And I didn’t previously really engage with that, because of notions that I had, that were really due to growing up in a very capitalist system that we’re like, “Oh, socialism never works, it’s failed in all these places.” But then discovering that, like, there was a period of time during which socialism really flourished, in Yugoslavia, and was really like, changed the way that social relations were in that place. That really reinvigorated my interest in that.
So I think learning about kind of worker self management in Yugoslavia, which was kind of this idea that basically workers control industry, they basically own like the big industries in the country lines up interestingly, with the co op model, I would say. I mean, partially, also these industries are state-owned as well, which is not the case in cooperative ownership.
PETER KORCHNAK: How does what you’re learning about cooperatives translate into your work in Canada?
IVA JANKOVIĆ: The way that I’m applying that research back to my work here in Canada is actually kind of in the sense of worker-led organizing. Because here in Canada, we do actually have a lot of consumer cooperatives, which are very different I would say. It’s basically the idea that, as a customer of a store or of a service, you can co-own that service. But I think really, what I carry from learning about the history of worker-led socialism basically in Yugoslavia is that, that is kind of the more important time type of cooperation. And so this is why I like really am interested in worker cooperatives here. And I frequently try to bring up in all conversations that I’m a part of that like, if there’s any kind of cooperative, be it a consumer co-op or a producer co-op or whatever, like the workers should also be members of this co-op and have democratic power and stuff. So I think that’s how that learning from Yugoslavia translates to my work today.
I’m currently very interested in seeing like, how has that history of worker self-management and worker organizing, how might that actually have laid the groundwork for a potential cooperative movement in Serbia today? Which doesn’t exist currently, really, but could it? Is kind of what I’m interested in. Yeah, I’m curious whether they can be a tool for economic organizing and building a democratic society, basically.
PETER KORCHNAK: This is very interesting to me, on so many levels. Ideas developed in Yugoslavia being applied today in not just the world but also one of its successor countries. Co-ops as a tool for democracy. How did you get involved in this work? What are you up to?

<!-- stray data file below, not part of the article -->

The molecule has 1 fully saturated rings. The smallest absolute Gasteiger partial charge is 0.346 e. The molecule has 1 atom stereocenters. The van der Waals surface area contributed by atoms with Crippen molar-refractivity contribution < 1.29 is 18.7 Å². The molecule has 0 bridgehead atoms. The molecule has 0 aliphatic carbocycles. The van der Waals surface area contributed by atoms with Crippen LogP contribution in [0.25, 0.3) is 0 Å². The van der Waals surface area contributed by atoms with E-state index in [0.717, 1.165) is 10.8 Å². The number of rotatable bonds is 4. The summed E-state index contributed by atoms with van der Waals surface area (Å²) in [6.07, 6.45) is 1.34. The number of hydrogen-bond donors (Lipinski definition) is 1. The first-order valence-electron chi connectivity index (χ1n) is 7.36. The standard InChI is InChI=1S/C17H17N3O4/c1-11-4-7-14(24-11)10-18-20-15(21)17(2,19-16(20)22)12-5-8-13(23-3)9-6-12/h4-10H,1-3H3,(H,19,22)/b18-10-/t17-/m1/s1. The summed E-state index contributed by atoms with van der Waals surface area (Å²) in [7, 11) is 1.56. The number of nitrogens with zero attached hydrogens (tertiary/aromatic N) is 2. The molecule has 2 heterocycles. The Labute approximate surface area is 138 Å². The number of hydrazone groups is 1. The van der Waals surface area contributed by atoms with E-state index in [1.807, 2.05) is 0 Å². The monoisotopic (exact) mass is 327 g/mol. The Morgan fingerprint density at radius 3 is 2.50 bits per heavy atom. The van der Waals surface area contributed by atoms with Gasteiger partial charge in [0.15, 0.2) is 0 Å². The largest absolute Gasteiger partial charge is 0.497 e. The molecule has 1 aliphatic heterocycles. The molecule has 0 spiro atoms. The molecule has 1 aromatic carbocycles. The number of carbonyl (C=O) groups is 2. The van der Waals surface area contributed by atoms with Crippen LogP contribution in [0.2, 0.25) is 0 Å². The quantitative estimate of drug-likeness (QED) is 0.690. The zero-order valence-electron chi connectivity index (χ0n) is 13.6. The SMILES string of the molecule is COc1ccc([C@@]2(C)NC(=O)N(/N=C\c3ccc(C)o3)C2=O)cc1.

IVA JANKOVIĆ: There was a cooperative movement in Yugoslavia. Some of the earliest co-ops in history were formed in that region.
I guess, the way that I got kind of connected to cooperative organizing in Serbia, is through the protests that were going on this summer, actually.
PETER KORCHNAK: The mass protests Iva is referring to, if you’re not familiar, took place in Serbia last July following the decision by the Vučić government to reimpose a nationwide lockdown after having opened up the country before the elections that had taken place in June. The protests turned violent.
And they also had an international element: A number of younger-generation Serbs in the diaspora around the world joined forces with activists in Serbia and organized protests in their cities and online. Iva participated in this movement in Canada. Things took off from there.
IVA JANKOVIĆ: Yeah, myself and a bunch of other folks from around the world and in Serbia, we started just to talk, to communicate, and to share ideas. And out of that a group of people who are interested in the cooperative model as a tool for people— We are all I guess from Serbia proper. So that’s what I’ll say right now. But we as a group of like, like Serbian diaspora youth, basically, we’re thinking of like, how could this model potentially be a tool for economic development and for, like, youth empowerment in Serbia. For basically more autonomy and independence for people and for communities, both economically and like democratically.
So we have been talking, I guess, for months now. And recently, we’ve been planning online discussions, that would be kind of like little brainstorming groups, where we would invite a couple of different organizations or speakers and have these kind of co-op cafes, where we would work through some of these challenges and come up with ideas for cooperatives. So we’re still at the very like conversational stage and have been just doing like a lot of research primarily to understand the context.
PETER KORCHNAK: It would seem this kind of work connects you with the diaspora not just in BC or Canada but around the world, right?